This regularly-scheduled sponsored Q&A column is written by Eli Tucker, Arlington-based Realtor and Rosslyn resident. Please submit your questions to him via email for response in future columns. Enjoy!
Question: I’m a bit nervous about moving into a condo and we’re expecting to receive the condominium disclosure documents (resale package) soon. I’ve heard these are pretty large packages. What sort of information can we expect to get and what should we pay the most attention to?
Answer: Fear of condos is real! Last week I had a client tell me he’d been warned against buying a condo because the Board can raise fees whenever and however much they want. First, keep in mind that the Board is made up of your neighbors who also have a vested interest in keeping payments low and the community in good health. Second, this is why the condo document review period is a critical step in the purchase process.
Your Rights As A Buyer
You have a non-negotiable right in Virginia (also in D.C. and Maryland) to receive a Condominium or Property Owners’ Association Disclosure Package (aka Condo Docs or Resale Package) if you are purchasing property that’s part of an Association such as condo ownership or Homeowners’ Association.
These documents can be provided to you as soon as you go under contract (ratification). You’ll want to start your review ASAP because you have three days from receipt to void the contract for any reason, without risking your Earnest Money Deposit.
What You’ll Get
The official list of required documents and statements in a condo resale package can be found here. It includes critical information like the by-laws, budget, rules & regulations, monthly or special assessments, reserve study, proof of insurance, pending lawsuits, unit violations, rental caps and much more.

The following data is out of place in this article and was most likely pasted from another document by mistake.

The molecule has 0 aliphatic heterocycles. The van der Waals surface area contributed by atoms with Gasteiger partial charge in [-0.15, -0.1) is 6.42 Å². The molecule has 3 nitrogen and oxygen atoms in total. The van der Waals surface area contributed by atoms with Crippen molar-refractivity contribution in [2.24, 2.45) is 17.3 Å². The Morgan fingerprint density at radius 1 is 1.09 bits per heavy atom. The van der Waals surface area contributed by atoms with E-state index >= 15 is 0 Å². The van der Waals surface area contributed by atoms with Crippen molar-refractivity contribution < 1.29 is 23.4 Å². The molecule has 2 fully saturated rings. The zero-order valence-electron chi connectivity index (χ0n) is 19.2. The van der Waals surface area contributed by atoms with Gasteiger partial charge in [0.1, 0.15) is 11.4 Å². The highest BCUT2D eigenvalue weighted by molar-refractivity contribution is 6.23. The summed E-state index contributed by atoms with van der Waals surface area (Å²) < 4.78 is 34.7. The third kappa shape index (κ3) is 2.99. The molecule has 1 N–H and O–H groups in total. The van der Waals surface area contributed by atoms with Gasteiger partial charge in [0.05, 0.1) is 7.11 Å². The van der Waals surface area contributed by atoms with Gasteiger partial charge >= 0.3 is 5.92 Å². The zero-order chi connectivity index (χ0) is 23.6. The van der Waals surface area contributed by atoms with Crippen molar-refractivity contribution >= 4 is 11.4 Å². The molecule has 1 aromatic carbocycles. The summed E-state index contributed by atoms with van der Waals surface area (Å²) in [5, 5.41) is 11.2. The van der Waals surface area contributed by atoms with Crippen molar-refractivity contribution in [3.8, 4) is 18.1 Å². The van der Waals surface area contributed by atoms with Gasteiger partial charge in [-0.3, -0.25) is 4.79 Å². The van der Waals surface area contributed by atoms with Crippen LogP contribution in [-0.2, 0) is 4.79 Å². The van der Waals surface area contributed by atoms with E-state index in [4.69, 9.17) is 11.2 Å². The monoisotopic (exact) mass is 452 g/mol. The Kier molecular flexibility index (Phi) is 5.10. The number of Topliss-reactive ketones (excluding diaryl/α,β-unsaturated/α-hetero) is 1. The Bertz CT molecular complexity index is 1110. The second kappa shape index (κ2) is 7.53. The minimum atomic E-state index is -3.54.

What To Review
Your purchase binds you to every rule, penalty, and fee detailed in the condo docs so you should take the time to read everything. Is Fido 70 lbs and your new building restricts pets over 25 lbs? Brutal. Spent $1,500 on a fancy new grill in a community that restricts open flames? Craigslist will take it for $400. If reading 300 pages isn’t your thing, here are some of the most important things to check:
- Monthly/Special Assessments: Confirm they’re as marketed
- Budget: Make sure expenses seem reasonable and look for any debt payments (ask questions if you find them)
- Reserve Study: Condos should be inspected every five years with a resulting report (Reserve Study) of projected replacement and maintenance costs compared to projected/recommended reserve fund balances over the next 30 years. Find the financial summary to see if there are any projected shortfalls and cross-reference the current reserve fund balance with the projected and/or recommended reserve fund balance.
- By-laws/Rules: If you have a pet, plan to rent, or anything else important to you, verify the by-laws and rules meet expectations
- Meeting Minutes: Review the latest meeting minutes for any discussion of major expenditures/issues
Sellers should try to produce the resale package as quickly as possible because of the Buyer’s ability to void the contract within three days of receipt. As a Seller, the last thing you want is to delay the delivery of the package for weeks and watch your Buyer walk away close to the settlement date. In Virginia, Associations have 14 days to deliver the resale package from the date of request, although most turn it around in a few days.
Have a question about something you found in your condo or HOA disclosure package? Feel free to send me an email ([email protected]) or give me a call (703-539-2529) for help!
If you’d like a question answered in my weekly column, please send an email to [email protected]. To read any of my older posts, visit the blog section of my website at www.EliResidential.com. Call me directly at (703) 539-2529.
Eli Tucker is a licensed Realtor in Virginia, Washington DC, and Maryland with Real Living At Home, 2420 Wilson Blvd #101 Arlington, VA 22201, (202) 518-8781.